They call it the roundtable. Right in the middle of the expansive plot of green turf that Creighton’s soccer team will soon patrol from end to end, the entire group circles up at the start of practice — and again once it’s over.
The players, the coaches, the trainers, everybody. Arms get draped over each other’s shoulders. Eyes focus in on the speaker.
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It’s the Jays’ chance to motivate, to inspire, to challenge, to grow. They can share their grievances or heap some praise. First-year coach Johnny Torres got the idea from one of his youth soccer teams long ago.
“We start and end as a family. That’s the idea,” senior defender Bryce Gibson said. “I’ve loved how things are trending to a culture-based team. That’s big for us.”
If there’s a defining characteristic of Torres’ approach during the first few months on the job, that would be it.
The Creighton legend, hired last fall, is taking over a team that’s missed the NCAA tournament two seasons in a row, something that hadn’t happened here since the program’s infancy three decades ago. The Jays will begin this 2019 campaign outside the preseason Top 25 for the second straight year — they were ranked in all but one of the debut coaches polls from 2008 to 2017 (CU made two College Cups in that span).
Johnny Torres isn’t afraid to admit that he’ll face a few challenges at his new job, given that he’s never been a head coach and that he’s taking over a tradition-rich program on a downswing. But he’s spent the past 12 years preparing for this — even if he wasn’t exactly envisioning this.
So Torres has a restoration project on his hands.
“Our program’s history dictates what kind of standard we have at Creighton,” said Torres, a former two-time national player of the year who was a member of CU’s first College Cup team in 1996. “I think once (the players) are educated on our history and they understand what it is they’re embarking on to be part of this program, now we can hold them up to those standards that we’re looking for.”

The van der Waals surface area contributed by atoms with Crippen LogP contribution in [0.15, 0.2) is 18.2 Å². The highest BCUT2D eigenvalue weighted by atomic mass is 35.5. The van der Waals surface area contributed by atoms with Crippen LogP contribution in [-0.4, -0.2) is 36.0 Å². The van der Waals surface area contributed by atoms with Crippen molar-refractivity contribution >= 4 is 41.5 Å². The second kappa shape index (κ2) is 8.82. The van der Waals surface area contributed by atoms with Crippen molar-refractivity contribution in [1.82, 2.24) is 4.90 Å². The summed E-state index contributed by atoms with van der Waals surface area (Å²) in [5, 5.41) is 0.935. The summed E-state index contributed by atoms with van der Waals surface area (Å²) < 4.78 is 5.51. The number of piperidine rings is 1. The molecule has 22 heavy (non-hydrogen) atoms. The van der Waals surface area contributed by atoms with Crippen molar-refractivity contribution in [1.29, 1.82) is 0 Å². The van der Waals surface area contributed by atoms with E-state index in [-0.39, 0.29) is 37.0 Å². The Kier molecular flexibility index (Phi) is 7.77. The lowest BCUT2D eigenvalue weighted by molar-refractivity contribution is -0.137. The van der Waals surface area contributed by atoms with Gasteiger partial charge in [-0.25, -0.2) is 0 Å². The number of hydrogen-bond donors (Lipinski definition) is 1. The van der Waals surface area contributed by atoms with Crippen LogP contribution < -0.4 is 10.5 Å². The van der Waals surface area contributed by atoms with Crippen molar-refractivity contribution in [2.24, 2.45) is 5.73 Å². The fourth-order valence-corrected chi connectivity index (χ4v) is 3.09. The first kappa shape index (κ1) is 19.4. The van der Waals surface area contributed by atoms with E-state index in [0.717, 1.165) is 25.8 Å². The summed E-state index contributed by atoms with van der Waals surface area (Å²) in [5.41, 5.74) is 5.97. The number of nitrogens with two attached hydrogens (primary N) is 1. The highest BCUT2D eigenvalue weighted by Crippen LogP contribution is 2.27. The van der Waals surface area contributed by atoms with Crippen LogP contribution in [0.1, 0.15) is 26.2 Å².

But it’s a shared responsibility.
Because inevitably (and repeatedly) this sport will isolate each member of the 11 selected to furiously attack for goals or vivaciously defend against a score. The final result is so often defined by an individual moment of brilliance or folly — but you can’t lose the collaborative spirit.
The players say that Torres has exemplified this sense of selflessness for years. After all, he recruited many of them to CU. Gibson first met Torres on his campus visit. Junior Kuba Polat’s first contact with CU came on a Skype call with Torres.
“He’s the kind of person who takes a lot of pride in making sure that people are OK,” Polat said.
Said Gibson: “He has a care for others that helps him break down barriers.”
His players are trying to emulate that same spirit — and the hope is, it’ll show up on the field.
When they’re sprinting back on defense and working together to properly realign themselves. When they’re trying to creatively produce scoring chances. When they fall behind by a goal. When they take a frustrating loss.
Torres is eager to see it. The Jays’ first opportunity on the field came Saturday, when they played Bradley to a 1-1 draw in their first exhibition game in Peoria, Illinois.
The Jays trailed 1-0 at halftime, but Luke Haakenson finished a counter-attack to tie it in the 63rd minute.
Creighton will play two more exhibitions this week, both at Morrison Stadium. The Jays face Missouri State on Wednesday at 7 p.m. before taking on Illinois Chicago at 1 p.m. Saturday.
There’s a long way to go, though. Plenty of sleepless nights await — Torres admitted he’s already had a few. But he sees great potential.
“I wouldn’t say there’s any added pressure,” Torres said. “I’m enjoying every day. I think the guys are enjoying it. We’re up for the challenge.”